Wednesday, September 22, 2010

training bras

My oldest daughter R got a bra yesterday.

You’re probably thinking tmi but hang in there. There is a reason for my overshare.

Poor R. The youngest in her class, the biggest tomboy EVER, and she gets boobs before any other girl in 5th grade. (well, there is one but she’s a full year older.) Needless to say this was not a happy “development” in our family.

The good news: her best friend M, one of those concave-chested girls, is dying for breasts and leapt at the chance to go shopping and try on bras “just to see what it’s like”. God love M. What could have been a very teary trip to K-mart (killer training bras, btw) turned into a funny, exciting adventure. While R and I investigated the sports bra area looking for the tightest, most t-shirt-like boob smasher/binder, M and my 4-year-old F, headed for the “real” bras, gravitating to the most flashy, styrofoam-like cups they could find. B, my middle daughter, did her middle-child part running back and forth—consoling, offering commentary, eager to make everything nice.

We left with 4 very plain boob diminishers and 2 adorable 30AA boob creators. All 4 girls “dressed up” in bras when we got home.

OK, so where am I going with this? Well, I started thinking about my own first bra and the shopping trip. It was just me and my mom and although it wasn’t a terrible experience it was a bit uncomfortable. Although I had a good relationship with my mom—and a great one now—I didn’t like talking to my mom about private things; it was embarrassing, unnatural. Things were just a lot less open back then.

This got me thinking of how much healthier these conversations are today. I don’t think I've ever seen my mom naked, but since I tend to walk around in my underwear at home my girls have seen just about all of me. I think—hope—that this has made them feel OK about their own bodies. I try to set an example: this is what a woman’s body looks like, no big deal. They ask me questions I would never dreamed of asking my mother. Occasionally the questions are inappropriate and I tell them so but for the most part I’m honest and open and I think this is good. Which is kind of unusual for me.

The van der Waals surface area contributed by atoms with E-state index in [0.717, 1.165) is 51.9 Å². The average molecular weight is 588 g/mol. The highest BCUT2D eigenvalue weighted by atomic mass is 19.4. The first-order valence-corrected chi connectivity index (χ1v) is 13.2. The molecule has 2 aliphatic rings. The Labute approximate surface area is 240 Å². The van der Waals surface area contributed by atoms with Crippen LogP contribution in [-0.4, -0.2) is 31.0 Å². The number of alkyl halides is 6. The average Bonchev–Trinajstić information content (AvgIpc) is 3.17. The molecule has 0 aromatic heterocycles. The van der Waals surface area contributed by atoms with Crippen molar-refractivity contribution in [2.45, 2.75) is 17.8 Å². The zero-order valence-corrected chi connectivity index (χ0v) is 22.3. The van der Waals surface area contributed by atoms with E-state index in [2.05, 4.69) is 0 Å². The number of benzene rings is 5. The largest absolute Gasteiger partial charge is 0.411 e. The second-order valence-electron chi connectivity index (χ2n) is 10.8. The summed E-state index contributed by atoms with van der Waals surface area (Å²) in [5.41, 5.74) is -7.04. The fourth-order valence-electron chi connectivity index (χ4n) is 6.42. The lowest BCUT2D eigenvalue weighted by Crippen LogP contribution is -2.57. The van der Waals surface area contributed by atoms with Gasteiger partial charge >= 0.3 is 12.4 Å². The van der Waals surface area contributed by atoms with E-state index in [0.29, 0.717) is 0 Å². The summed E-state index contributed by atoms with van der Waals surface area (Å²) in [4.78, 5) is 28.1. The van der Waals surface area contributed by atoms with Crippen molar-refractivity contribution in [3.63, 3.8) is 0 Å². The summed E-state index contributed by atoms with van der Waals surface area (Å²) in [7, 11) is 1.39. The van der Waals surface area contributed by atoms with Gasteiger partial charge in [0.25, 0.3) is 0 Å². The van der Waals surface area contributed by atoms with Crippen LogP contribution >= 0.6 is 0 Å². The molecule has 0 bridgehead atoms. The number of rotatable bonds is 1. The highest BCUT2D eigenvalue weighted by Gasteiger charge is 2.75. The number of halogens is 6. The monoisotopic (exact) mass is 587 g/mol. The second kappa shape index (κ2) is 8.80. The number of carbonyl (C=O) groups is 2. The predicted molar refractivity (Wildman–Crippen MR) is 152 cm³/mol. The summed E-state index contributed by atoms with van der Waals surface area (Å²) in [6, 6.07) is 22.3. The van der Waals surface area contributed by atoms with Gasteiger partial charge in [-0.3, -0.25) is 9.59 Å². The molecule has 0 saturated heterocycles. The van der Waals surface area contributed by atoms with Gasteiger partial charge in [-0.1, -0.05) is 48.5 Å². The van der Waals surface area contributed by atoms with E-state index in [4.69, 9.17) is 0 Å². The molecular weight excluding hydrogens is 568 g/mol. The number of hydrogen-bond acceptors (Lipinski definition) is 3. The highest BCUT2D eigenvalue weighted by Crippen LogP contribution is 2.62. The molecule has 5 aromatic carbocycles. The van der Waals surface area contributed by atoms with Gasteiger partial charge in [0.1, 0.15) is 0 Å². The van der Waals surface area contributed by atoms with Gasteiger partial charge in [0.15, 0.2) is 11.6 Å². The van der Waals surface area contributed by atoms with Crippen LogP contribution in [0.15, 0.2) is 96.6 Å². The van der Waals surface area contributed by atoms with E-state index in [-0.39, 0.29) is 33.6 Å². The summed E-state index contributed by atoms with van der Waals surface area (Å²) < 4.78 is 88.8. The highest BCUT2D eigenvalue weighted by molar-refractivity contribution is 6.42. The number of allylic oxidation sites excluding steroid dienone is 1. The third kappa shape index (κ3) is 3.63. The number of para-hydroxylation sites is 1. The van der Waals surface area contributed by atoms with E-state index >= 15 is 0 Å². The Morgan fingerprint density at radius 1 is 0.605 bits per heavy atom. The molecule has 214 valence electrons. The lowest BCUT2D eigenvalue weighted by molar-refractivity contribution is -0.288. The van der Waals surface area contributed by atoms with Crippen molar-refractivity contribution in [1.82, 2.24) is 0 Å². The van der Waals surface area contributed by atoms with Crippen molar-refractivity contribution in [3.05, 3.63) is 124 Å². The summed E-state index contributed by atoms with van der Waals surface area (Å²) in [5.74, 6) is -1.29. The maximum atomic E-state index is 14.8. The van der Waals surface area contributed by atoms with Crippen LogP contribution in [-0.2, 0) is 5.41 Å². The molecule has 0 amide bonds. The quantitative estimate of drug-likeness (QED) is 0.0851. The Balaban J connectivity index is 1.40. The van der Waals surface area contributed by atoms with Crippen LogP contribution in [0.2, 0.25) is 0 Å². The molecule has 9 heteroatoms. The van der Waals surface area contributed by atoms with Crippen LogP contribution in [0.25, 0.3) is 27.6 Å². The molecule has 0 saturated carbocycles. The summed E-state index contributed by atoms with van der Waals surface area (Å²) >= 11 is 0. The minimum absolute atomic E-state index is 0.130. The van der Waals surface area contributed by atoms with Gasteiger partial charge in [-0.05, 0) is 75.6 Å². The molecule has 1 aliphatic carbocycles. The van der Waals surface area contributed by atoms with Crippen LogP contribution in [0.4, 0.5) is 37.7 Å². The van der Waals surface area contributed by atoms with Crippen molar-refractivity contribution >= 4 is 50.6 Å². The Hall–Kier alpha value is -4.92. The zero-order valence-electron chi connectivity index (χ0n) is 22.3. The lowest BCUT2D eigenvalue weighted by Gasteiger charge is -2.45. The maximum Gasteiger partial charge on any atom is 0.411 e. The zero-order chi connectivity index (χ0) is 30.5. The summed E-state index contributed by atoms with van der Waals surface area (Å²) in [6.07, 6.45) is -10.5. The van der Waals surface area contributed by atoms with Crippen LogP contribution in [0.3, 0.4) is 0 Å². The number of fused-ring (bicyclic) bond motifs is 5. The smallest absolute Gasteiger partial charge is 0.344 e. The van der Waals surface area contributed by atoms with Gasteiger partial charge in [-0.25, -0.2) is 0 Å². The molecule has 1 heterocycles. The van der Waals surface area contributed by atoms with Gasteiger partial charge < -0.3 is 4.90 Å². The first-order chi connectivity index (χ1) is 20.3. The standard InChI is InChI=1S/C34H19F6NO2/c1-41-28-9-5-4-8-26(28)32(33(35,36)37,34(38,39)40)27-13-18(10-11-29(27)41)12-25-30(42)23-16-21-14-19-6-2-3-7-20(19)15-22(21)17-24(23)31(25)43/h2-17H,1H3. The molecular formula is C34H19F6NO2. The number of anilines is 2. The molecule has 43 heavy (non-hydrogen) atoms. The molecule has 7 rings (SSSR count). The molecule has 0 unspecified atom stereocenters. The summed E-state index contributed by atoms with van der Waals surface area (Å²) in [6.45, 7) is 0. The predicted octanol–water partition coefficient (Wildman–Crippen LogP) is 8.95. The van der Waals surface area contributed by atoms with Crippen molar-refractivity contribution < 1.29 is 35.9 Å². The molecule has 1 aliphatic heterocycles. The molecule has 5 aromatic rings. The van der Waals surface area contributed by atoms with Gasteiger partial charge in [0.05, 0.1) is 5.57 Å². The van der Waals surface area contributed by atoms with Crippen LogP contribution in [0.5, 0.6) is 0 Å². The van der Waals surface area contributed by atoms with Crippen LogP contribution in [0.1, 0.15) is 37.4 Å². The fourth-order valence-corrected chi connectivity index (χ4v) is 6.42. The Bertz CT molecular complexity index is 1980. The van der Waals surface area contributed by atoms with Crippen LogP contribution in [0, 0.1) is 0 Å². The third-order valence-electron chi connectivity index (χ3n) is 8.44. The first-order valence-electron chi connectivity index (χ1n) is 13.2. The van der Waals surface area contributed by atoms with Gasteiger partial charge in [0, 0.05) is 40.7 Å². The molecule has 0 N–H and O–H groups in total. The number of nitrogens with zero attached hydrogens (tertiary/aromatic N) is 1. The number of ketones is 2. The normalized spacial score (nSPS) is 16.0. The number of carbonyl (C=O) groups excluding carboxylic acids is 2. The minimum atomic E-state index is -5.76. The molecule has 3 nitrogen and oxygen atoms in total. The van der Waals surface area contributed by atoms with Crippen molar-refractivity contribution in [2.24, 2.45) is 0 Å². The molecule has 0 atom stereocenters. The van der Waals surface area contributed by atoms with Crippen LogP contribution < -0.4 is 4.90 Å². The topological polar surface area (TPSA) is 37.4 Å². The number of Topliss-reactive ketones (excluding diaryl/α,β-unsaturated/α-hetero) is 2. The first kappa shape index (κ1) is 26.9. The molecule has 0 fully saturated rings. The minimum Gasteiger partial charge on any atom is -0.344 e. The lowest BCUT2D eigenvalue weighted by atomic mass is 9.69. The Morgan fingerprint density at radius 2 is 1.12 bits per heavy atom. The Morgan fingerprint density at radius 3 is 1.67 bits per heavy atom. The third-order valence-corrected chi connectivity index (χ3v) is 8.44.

For the most part, I tend to see their childhood in less than ideal terms compared to mine. I worry that kids today grow up to fast. I hate the loss of innocence, the 10-going-on-20 attitude. I don’t like most of the tv shows a lot of kids watch, the amount of “stuff” they have. I think the computer and other screens take away from the books and imagination-building games I had to come up with. Although they are basically good girls, I don’t like the way my kids talk back and challenge me.

In all this worry and comparison, I’ve missed a benefit to their growing up in 21st century: the emotional connection I have with my girls (and the one they have with their stay-at-home-Dad). They can talk to me in a way that I never could with my mother. I know when one of my daughters is upset. I can read her behavior and take her to a quiet room and get her to tell me what’s wrong. They talk back but that can be part of an open dialogue (right?). Yes, we argue over the stupidity of “Jake and Josh” but it is a conversation and kids are entitled to opinions and (a limited amount) of inane tv.

I’ll never like everything about childhood today but I can say this: when R noticed her breasts growing and was upset about it, I knew. She showed me and we talked about it. She was able to tell me that she didn’t like the changes in her body. So I told R that I had hated getting my period but it was OK after awhile. I never told my mom this.